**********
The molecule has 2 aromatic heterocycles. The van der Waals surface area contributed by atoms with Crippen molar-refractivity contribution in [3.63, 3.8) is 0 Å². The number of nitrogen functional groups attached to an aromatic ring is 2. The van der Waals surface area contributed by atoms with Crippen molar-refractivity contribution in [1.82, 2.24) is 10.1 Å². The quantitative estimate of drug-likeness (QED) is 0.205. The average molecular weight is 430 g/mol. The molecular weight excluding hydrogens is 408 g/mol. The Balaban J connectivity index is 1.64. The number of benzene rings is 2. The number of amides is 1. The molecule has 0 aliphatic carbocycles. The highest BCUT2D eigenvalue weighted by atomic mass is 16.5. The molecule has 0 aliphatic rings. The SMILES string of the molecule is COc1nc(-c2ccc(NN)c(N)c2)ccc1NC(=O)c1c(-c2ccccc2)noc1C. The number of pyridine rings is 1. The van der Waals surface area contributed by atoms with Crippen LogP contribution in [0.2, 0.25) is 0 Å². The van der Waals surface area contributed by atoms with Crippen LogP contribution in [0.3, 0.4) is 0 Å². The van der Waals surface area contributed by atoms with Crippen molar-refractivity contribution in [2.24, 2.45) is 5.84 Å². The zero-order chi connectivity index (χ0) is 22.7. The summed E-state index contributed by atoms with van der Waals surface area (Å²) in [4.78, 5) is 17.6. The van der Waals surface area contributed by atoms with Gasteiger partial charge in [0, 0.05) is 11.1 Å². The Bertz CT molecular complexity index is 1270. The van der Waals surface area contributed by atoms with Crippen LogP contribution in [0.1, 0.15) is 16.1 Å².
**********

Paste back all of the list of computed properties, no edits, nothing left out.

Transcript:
The molecule has 2 aromatic heterocycles. The van der Waals surface area contributed by atoms with Crippen molar-refractivity contribution in [3.63, 3.8) is 0 Å². The number of nitrogen functional groups attached to an aromatic ring is 2. The van der Waals surface area contributed by atoms with Crippen molar-refractivity contribution in [1.82, 2.24) is 10.1 Å². The quantitative estimate of drug-likeness (QED) is 0.205. The average molecular weight is 430 g/mol. The molecular weight excluding hydrogens is 408 g/mol. The Balaban J connectivity index is 1.64. The number of benzene rings is 2. The number of amides is 1. The molecule has 0 aliphatic carbocycles. The highest BCUT2D eigenvalue weighted by atomic mass is 16.5. The molecule has 0 aliphatic rings. The SMILES string of the molecule is COc1nc(-c2ccc(NN)c(N)c2)ccc1NC(=O)c1c(-c2ccccc2)noc1C. The number of pyridine rings is 1. The van der Waals surface area contributed by atoms with Crippen LogP contribution in [0.2, 0.25) is 0 Å². The van der Waals surface area contributed by atoms with Crippen LogP contribution in [0.3, 0.4) is 0 Å². The van der Waals surface area contributed by atoms with Crippen molar-refractivity contribution in [2.24, 2.45) is 5.84 Å². The zero-order chi connectivity index (χ0) is 22.7. The summed E-state index contributed by atoms with van der Waals surface area (Å²) in [4.78, 5) is 17.6. The van der Waals surface area contributed by atoms with Gasteiger partial charge in [0, 0.05) is 11.1 Å². The Bertz CT molecular complexity index is 1270. The van der Waals surface area contributed by atoms with Crippen LogP contribution in [0.1, 0.15) is 16.1 Å².